The recent World Bank report that Agriculture has contributed little to the nation’s economic growth in the past 15 years is correct. It is lamentable that the country has, over the years, failed to tap into the enormous potentials of the sector to grow the economy.
The global bank had, in the report entitled “Africa’s Pulse – An Analysis of Issues Shaping Africa’s Economic Future” said that agriculture had contributed more to economic development in resource-poor nations than in resource-rich nations such as Nigeria. It contended that, rather than grow their economies through agriculture, resource-rich nations on the continent including Nigeria, have depended more on rents from mineral resources.
According to the report, though resource-rich countries have been growing faster on average during 1996-2011, some resource-poor countries such as Ethiopia, Rwanda and Mozambique have also grown fast, driven by services and agriculture. This scenario, the report said, contrasts sharply with those of Angola, Nigeria and Zambia, three of Africa’s long-standing resource-rich and faster growing countries, where resource rents and services make up the lion’s share of growth. The report also noted that while agriculture contributes 2.5 percent points per year to the economic growth in the three fast growing resource-poor countries, it contributes only one percent in the three fast growing resource-rich countries.
These differences, the bank observed, have implication for poverty reduction in the two groups, while noting larger volatility in the growth pattern of the resource-rich countries, which is a reflection of volatility in resource rents. The World Bank report on agriculture in Nigeria is not new. Rather, it is a confirmation of what most Nigerians already know. Before the discovery of oil in commercial quantity, agriculture was the mainstay of the nation’s economy. The regional governments Nigeria had at independence in 1960 were able to leverage on agricultural produce in which they had comparative advantage to grow their economies.
While the North was known for its groundnut pyramids, the West was known for its cocoa and the East, its palm produce. And when the Mid-West region was created, it leveraged on its rubber plantations. What the global bank is telling Nigeria now is that it must diversify its economy in order to achieve higher economic growth. Depending on oil exports alone will not do the magic. The nation must invest its oil proceeds on agricultural ventures and other manufacturing concerns that would drive the economy and create lots of jobs for unemployed Nigerians.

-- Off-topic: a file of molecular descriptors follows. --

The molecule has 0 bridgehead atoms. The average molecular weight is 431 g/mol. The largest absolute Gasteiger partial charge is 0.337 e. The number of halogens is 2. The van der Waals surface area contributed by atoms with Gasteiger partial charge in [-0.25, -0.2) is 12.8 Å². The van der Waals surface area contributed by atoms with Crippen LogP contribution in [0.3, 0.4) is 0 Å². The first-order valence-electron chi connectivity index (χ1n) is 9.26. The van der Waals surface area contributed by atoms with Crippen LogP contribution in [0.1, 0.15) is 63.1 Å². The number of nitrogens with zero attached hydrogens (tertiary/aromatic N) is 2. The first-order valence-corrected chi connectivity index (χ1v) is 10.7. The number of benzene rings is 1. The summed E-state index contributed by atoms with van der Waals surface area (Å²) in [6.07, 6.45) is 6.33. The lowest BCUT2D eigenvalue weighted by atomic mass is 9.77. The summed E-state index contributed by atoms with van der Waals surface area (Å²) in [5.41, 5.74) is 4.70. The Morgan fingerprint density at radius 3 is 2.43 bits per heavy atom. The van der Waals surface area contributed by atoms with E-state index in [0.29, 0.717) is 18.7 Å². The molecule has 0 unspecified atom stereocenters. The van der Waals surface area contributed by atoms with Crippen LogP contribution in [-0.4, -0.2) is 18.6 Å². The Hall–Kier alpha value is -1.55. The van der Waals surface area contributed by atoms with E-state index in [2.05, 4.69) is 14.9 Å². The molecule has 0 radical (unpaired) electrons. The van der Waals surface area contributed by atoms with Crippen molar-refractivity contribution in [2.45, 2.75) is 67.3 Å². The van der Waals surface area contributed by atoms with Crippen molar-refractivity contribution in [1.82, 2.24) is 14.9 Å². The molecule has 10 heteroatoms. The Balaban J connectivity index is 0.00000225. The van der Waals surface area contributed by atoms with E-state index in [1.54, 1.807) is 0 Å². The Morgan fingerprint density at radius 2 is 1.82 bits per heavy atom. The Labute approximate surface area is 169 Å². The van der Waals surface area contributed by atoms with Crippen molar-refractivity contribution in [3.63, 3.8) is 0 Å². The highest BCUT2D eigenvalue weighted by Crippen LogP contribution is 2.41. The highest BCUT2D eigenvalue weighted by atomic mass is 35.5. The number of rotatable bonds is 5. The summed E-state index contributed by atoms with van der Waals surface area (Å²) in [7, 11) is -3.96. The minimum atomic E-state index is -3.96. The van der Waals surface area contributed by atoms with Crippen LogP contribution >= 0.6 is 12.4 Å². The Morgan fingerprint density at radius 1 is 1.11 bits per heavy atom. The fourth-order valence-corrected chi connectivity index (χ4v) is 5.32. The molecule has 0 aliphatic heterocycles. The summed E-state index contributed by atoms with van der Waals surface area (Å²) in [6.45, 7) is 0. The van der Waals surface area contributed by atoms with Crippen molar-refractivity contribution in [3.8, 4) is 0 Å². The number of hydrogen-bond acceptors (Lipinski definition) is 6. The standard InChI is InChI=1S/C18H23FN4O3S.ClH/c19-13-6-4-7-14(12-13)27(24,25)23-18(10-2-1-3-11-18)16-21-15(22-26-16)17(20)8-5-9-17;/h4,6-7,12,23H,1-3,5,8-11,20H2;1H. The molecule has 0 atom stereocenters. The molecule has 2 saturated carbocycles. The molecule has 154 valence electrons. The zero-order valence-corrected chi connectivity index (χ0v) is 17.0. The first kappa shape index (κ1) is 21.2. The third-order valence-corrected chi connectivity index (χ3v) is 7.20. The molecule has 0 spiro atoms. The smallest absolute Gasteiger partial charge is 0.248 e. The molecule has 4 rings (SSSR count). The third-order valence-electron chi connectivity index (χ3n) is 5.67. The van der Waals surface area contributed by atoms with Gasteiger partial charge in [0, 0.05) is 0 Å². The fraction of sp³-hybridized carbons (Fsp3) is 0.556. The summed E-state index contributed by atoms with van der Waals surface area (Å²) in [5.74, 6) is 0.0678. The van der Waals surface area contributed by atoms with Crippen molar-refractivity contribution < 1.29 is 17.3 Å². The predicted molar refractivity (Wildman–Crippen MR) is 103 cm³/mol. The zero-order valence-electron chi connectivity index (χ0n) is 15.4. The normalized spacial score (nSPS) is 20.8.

At independence, agriculture employed over 70 percent of the nation’s population. Currently, the sector is neglected and cannot boast of engaging a sizeable percentage of the population. In many rural areas of the country, only the aged and children engage in agriculture. Let government bear in mind that oil is a perishable resource that cannot last for ever. It is high time the country moved away from a mono-product economy to one that has many products to export. Luckily for us, every state of the federation can boast of one or more crops in which it has great potentials. There is enough arable land in the country for crop farming and animal husbandry. All states should develop their agricultural potentials.
The future of the nation’s economy rests more on agriculture. If there is adequate encouragement of agriculture, the nation will be self-sufficient in food production as well as produce enough for export. Fortunately for us, the world’s demand for groundnut, cocoa and palm oil has not dwindled.
The global demand for some of our staples like yam and cassava is also high. We can still leverage on these crops and others to boost the nation’s economy. If the nation’s agriculture is well developed, it will stimulate higher economic growth. Let us learn lessons from the remarkable economic growth of resource-poor African cou ntries that are doing well in agriculture.